Paul Healy’s Week



Fairway to White House…

With all the streaming options/podcasts now available, it’s hard to keep up with it all, but I enjoyed the snatches of a new series I saw in the early hours this morning, in which two elderly American gentlemen josh with one another about their golfing prowess.

Flicking through the channels, I encountered these chaps on CNN, just as the more boastful of the two – a wealthy looking wheeler dealer type – informed the sceptical older guy that he had just won two golf championships. Next, the brash boaster insisted he could easily out-drive the other man, who responded by unconvincingly agreeing to play a round.

It was an interesting concept – two elderly golfers (who obviously don’t get on) trading barbs about their golfing prowess. I lost interest when they suddenly started talking about world affairs.

*I later discovered this was actually an election campaign debate between US presidential candidates President Joe Biden and former President Donald Trump. Oh well…




Croke Park trip

I can’t honestly say that the drive to Dublin was just like old times – because it wasn’t. There was no sign of the minibuses one would encounter years ago when travelling (in great excitement) to Roscommon games in Croke Park, said vehicles invariably crammed with wide-eyed teenagers kitted out in primrose and blue. Maybe they all travelled by train today.

We pulled into Kinnegad, which is generally a good idea. There, we enjoyed a very nice bite to eat in the bustling An Granuaile restaurant. Spotting a few Galway fans at a nearby table, I wondered aloud – sort of joking – about a Connacht double. Little did I know how that fanciful aspiration would unravel…

About 12/15 miles from Dublin, we were confronted with long traffic tailbacks, Taylor Swift and the Rossies all being in town on the one day.

I hadn’t been to the press box in Croke Park for a few years. Gaining admission was straightforward enough, even if I initially flashed my driver’s license instead of my press pass (by mistake).

Seated, I nervously inhaled the moment when the Rossies emerged. In the distance, Hill 16, in the vicinity of which I stood for the 1980 All-Ireland final, which Roscommon reached after a semi-final win over Armagh. 44 years on, I wondered if today might be the day the long wait to win another championship game at Croke Park ends. But we never really got going today. The players tried their utmost, but the Gods were a touch unkind (that and Armagh’s doggedness).

It was strange watching Dublin v Galway. The Dubs were devastating in the first 15 minutes, and more than a few occupants of the press area were predicting a comfortable win for Dessie Farrell’s Blue Army. But a truly remarkable second half riveted all in Croker. It was only in the last ten minutes or so that we realised Galway’s perfectly timed coup might just succeed. It was a magnificent victory.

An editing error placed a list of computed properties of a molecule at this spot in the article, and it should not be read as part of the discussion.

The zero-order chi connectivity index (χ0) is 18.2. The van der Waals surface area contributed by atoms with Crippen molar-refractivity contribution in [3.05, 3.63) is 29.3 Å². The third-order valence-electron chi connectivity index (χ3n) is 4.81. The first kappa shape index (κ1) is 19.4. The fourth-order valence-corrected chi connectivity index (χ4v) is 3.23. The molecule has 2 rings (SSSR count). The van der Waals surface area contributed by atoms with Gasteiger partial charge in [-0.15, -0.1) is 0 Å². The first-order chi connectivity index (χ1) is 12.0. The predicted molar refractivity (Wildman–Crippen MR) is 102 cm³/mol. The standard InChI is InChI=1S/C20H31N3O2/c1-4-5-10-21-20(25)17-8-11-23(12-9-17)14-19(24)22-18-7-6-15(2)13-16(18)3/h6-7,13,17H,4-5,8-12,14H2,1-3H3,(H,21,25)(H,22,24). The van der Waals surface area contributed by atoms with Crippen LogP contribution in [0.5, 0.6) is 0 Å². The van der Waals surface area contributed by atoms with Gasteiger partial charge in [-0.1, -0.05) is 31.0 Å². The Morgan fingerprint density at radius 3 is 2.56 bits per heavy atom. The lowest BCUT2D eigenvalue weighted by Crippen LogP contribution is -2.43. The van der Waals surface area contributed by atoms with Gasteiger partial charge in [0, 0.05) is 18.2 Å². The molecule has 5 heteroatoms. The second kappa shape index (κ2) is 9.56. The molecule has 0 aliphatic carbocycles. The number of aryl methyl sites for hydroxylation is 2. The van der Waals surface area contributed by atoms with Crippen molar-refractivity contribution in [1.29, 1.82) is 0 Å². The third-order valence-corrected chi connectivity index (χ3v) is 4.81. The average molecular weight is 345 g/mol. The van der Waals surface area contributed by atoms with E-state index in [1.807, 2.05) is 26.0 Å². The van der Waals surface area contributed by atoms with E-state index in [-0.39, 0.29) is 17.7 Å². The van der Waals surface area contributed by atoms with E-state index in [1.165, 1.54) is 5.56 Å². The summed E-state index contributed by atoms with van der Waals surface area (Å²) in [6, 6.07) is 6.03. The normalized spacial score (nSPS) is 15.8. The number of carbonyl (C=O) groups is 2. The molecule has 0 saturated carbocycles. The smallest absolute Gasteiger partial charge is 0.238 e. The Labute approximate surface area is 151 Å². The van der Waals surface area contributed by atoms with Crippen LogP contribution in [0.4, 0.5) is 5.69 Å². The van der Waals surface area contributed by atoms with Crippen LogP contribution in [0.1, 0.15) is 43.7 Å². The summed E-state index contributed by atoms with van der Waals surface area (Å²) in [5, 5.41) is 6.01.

I was alone in my row in the press area (the other reporters busy elsewhere) when Galway Bay FM’s Ollie Turner, sitting directly in front of me, delivered his emotional closing commentary (see my Sports Desk column on page 36). To my right, two Galway men half-sitting and half-standing in the Hogan were pictures of joy, as happy in this moment as any two men anywhere in the world.

It was 11 pm by the time we got back to Roscommon, ready for a pint or three, which would of course be accompanied by initially muted analysis of where it went wrong for Davy Burke’s team.

Roscommon’s deflation, Galway’s elation… Croke Park makes and breaks dreams.




TV sport

Michael Cusack and his fellow GAA founding fathers would not be happy. The Euros were more entertaining than the Gaelic football today. The problem with Gaelic football at present is that most teams are playing the same way (we get the odd exception now and again) – and it’s as boring as people lazily comparing boring stuff to watching paint dry. I mean, has anyone ever really watched paint dry?

I digress. Today, Donegal got the job done against a Louth team who have had a fantastic season. In what was meant to be the main fare of the day at Croke Park, Kerry outpointed Derry in a contender for Bore of the Decade (the first half of Roscommon v Armagh was marginally less hard to watch).

At least at the Euros there was lots of tension, followed by drama. First it looked like a completely underwhelming England team were going to exit in humiliation at the hands of Slovenia, then Jude Bellingham’s last-gasp goal rescued Gareth Southgate and his players just as the trap door was opening.

Harry Kane headed in an extra-time winner to complete England’s great escape. Even though England are unbeaten at the tournament and now into the last eight, the relationship between unimpressed media/supporters on one side and the increasingly thin-skinned players and manager on the other remains precarious. This soap opera resumes on Saturday when England play Switzerland in the quarter-finals.




Emotional Ronaldo

For those of us who didn’t go to see Taylor Swift, there’s the welcome near-nightly helping of the Euros. As usual, I watch as much for the punditry as the football (Micah Richards bland, Alan Shearer and Gary Lineker smug, Kenny Cunningham the man you’d spend half an hour with at the bar before ‘going to the gents’ and not returning).

Tonight, it was soap opera meets soccer, as Portugal and Slovenia played an engrossing last 16 tie, decided in the end by a penalty shootout. As ever with Portugal, and even in his 40th year, Cristiano Ronaldo was centre-stage, breaking into floods of tears after his penalty in extra-time was brilliantly saved by Slovenian goalkeeper Jan Oblak, before the veteran superstar atoned by scoring Portugal’s first penalty in the shootout. Their goalkeeper, Diogo Jota, was the hero of the hour, saving Slovenia’s first three penalties, meaning Portugal advanced to the quarter-finals.